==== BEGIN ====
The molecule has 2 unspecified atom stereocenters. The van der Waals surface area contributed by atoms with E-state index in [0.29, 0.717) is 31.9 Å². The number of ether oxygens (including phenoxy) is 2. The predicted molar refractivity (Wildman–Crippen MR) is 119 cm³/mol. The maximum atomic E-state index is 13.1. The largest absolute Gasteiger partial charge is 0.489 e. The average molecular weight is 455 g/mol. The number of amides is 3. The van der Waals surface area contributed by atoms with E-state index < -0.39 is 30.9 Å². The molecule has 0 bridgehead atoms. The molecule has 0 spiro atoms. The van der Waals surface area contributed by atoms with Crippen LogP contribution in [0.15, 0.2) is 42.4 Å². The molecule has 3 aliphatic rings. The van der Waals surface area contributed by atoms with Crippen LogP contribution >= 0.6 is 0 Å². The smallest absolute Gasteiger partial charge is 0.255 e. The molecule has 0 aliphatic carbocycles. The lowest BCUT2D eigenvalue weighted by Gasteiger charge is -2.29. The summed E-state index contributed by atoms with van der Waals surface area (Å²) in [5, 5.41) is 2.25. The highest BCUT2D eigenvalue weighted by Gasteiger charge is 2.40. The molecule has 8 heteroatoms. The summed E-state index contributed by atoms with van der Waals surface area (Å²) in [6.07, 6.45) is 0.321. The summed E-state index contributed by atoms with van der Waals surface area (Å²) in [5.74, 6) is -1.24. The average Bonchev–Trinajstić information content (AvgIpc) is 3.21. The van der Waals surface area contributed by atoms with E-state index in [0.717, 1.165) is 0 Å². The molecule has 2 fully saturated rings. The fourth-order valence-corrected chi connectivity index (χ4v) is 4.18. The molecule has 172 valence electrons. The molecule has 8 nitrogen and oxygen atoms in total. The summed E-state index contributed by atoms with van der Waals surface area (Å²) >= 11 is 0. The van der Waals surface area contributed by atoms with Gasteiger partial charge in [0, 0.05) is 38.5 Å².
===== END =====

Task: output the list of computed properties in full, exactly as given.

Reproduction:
The molecule has 2 unspecified atom stereocenters. The van der Waals surface area contributed by atoms with E-state index in [0.29, 0.717) is 31.9 Å². The number of ether oxygens (including phenoxy) is 2. The predicted molar refractivity (Wildman–Crippen MR) is 119 cm³/mol. The maximum atomic E-state index is 13.1. The largest absolute Gasteiger partial charge is 0.489 e. The average molecular weight is 455 g/mol. The number of amides is 3. The van der Waals surface area contributed by atoms with E-state index < -0.39 is 30.9 Å². The molecule has 0 bridgehead atoms. The molecule has 0 spiro atoms. The van der Waals surface area contributed by atoms with Crippen LogP contribution in [0.15, 0.2) is 42.4 Å². The molecule has 3 aliphatic rings. The van der Waals surface area contributed by atoms with Crippen LogP contribution >= 0.6 is 0 Å². The smallest absolute Gasteiger partial charge is 0.255 e. The molecule has 0 aliphatic carbocycles. The lowest BCUT2D eigenvalue weighted by Gasteiger charge is -2.29. The summed E-state index contributed by atoms with van der Waals surface area (Å²) in [5, 5.41) is 2.25. The highest BCUT2D eigenvalue weighted by Gasteiger charge is 2.40. The molecule has 8 heteroatoms. The summed E-state index contributed by atoms with van der Waals surface area (Å²) in [6.07, 6.45) is 0.321. The summed E-state index contributed by atoms with van der Waals surface area (Å²) in [5.74, 6) is -1.24. The average Bonchev–Trinajstić information content (AvgIpc) is 3.21. The van der Waals surface area contributed by atoms with E-state index in [0.717, 1.165) is 0 Å². The molecule has 2 fully saturated rings. The fourth-order valence-corrected chi connectivity index (χ4v) is 4.18. The molecule has 172 valence electrons. The molecule has 8 nitrogen and oxygen atoms in total. The summed E-state index contributed by atoms with van der Waals surface area (Å²) >= 11 is 0. The van der Waals surface area contributed by atoms with Gasteiger partial charge in [0, 0.05) is 38.5 Å².